Inverting The Pyramid: The History of Soccer Tactics (Paperback)
On Our Shelves Now.
"An outstanding work the [soccer] book of the decade." -- Sunday Business Post
Inverting the Pyramid is a pioneering soccer book that chronicles the evolution of soccer tactics and the lives of the itinerant coaching geniuses who have spread their distinctive styles across the globe.
Through Jonathan Wilson's brilliant historical detective work we learn how the South Americans shrugged off the British colonial order to add their own finesse to the game; how the Europeans harnessed individual technique and built it into a team structure; how the game once featured five forwards up front, while now a lone striker is not uncommon.
Inverting the Pyramid provides a definitive understanding of the tactical genius of modern-day Barcelona, for the first time showing how their style of play developed from Dutch "Total Football," which itself was an evolution of the Scottish passing game invented by Queens Park in the 1870s and taken on by Tottenham Hotspur in the 1930s. Inverting the Pyramid has been called the "Big Daddy" (Zonal Marking) of soccer tactics books; it is essential for any coach, fan, player, or fantasy manager of the beautiful game.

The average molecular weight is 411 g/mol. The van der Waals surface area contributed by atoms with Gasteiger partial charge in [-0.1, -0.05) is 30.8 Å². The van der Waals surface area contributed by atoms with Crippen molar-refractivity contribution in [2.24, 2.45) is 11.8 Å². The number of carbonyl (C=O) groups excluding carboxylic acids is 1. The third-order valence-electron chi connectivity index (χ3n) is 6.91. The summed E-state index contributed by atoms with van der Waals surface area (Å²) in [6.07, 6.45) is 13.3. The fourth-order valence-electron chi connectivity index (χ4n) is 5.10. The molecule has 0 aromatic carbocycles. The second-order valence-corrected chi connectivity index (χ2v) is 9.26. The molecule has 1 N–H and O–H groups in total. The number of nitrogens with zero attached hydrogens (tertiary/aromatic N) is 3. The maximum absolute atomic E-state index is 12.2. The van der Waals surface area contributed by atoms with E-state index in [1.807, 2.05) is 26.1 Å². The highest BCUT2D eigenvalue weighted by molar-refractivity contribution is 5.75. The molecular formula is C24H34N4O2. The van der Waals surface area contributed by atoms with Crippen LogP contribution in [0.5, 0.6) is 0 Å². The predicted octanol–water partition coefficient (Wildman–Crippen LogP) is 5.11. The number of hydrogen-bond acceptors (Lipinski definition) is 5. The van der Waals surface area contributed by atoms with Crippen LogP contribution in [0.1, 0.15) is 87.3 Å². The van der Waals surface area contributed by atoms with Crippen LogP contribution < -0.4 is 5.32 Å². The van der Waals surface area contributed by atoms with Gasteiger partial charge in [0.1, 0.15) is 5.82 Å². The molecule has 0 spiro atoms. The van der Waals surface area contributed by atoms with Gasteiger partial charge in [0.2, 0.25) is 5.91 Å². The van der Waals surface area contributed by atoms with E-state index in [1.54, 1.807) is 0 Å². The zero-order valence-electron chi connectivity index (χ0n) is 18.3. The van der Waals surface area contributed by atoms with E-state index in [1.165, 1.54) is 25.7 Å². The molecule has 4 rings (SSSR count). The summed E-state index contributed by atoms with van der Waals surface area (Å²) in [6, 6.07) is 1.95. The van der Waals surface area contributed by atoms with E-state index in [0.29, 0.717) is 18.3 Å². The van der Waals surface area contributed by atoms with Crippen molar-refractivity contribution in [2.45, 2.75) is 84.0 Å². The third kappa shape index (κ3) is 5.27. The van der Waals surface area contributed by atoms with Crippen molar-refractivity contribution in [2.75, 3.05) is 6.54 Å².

About the Author
Jonathan Wilson is the author of eight books, including Inverting the Pyramid, which was named NSC Football Book of the Year in 2009 and won the Premio Antonio Ghirelli prize as Italian soccer book of the year in 2013. His books Behind the Curtain: Travels in Eastern European Football; The Anatomy of England; and The Outsider: A History of the Goalkeeper were shortlisted for the NSC award in 2007, 2011, and 2013. Wilson is the founder and editor of the soccer quarterly the Blizzard, writes for the Guardian, FoxSoccer, and Sports Illustrated, and is a columnist for World Soccer. He was voted Football Writer of the Year by the Football Supporters Federation in 2012.
“A wonderful and comprehensive treatment of this important topic. Make sure to secure the revised and updated edition, of course.”—Stan Veuge, Senior Fellow, Economic Policy, American Enterprise Institute